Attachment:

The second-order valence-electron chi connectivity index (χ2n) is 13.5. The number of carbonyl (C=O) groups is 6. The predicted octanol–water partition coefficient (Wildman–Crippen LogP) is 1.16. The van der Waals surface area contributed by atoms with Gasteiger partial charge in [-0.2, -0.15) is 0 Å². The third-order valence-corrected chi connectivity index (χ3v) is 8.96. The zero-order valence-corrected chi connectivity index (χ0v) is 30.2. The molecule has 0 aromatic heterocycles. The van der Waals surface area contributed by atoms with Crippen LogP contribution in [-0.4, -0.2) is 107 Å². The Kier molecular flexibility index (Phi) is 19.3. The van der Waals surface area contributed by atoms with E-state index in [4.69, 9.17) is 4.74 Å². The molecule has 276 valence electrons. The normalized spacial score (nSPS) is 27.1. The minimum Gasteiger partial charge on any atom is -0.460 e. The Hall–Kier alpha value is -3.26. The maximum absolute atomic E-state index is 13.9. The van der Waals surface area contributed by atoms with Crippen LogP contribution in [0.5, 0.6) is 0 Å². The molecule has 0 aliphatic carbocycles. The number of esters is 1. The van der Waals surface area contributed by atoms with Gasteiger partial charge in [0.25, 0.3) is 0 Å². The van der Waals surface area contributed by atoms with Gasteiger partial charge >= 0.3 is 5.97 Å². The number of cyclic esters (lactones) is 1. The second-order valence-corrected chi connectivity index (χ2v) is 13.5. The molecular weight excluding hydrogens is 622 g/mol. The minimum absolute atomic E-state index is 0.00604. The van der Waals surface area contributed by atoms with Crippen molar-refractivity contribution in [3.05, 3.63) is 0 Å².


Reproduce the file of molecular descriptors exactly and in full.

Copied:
The second-order valence-electron chi connectivity index (χ2n) is 13.5. The number of carbonyl (C=O) groups is 6. The predicted octanol–water partition coefficient (Wildman–Crippen LogP) is 1.16. The van der Waals surface area contributed by atoms with Gasteiger partial charge in [-0.2, -0.15) is 0 Å². The third-order valence-corrected chi connectivity index (χ3v) is 8.96. The zero-order valence-corrected chi connectivity index (χ0v) is 30.2. The molecule has 0 aromatic heterocycles. The van der Waals surface area contributed by atoms with Crippen LogP contribution in [-0.4, -0.2) is 107 Å². The Kier molecular flexibility index (Phi) is 19.3. The van der Waals surface area contributed by atoms with E-state index in [4.69, 9.17) is 4.74 Å². The molecule has 276 valence electrons. The normalized spacial score (nSPS) is 27.1. The minimum Gasteiger partial charge on any atom is -0.460 e. The Hall–Kier alpha value is -3.26. The maximum absolute atomic E-state index is 13.9. The van der Waals surface area contributed by atoms with Crippen LogP contribution in [0.5, 0.6) is 0 Å². The molecule has 0 aliphatic carbocycles. The number of esters is 1. The van der Waals surface area contributed by atoms with Gasteiger partial charge in [0.25, 0.3) is 0 Å². The van der Waals surface area contributed by atoms with Gasteiger partial charge >= 0.3 is 5.97 Å². The number of cyclic esters (lactones) is 1. The second-order valence-corrected chi connectivity index (χ2v) is 13.5. The molecular weight excluding hydrogens is 622 g/mol. The minimum absolute atomic E-state index is 0.00604. The van der Waals surface area contributed by atoms with Crippen molar-refractivity contribution in [3.05, 3.63) is 0 Å².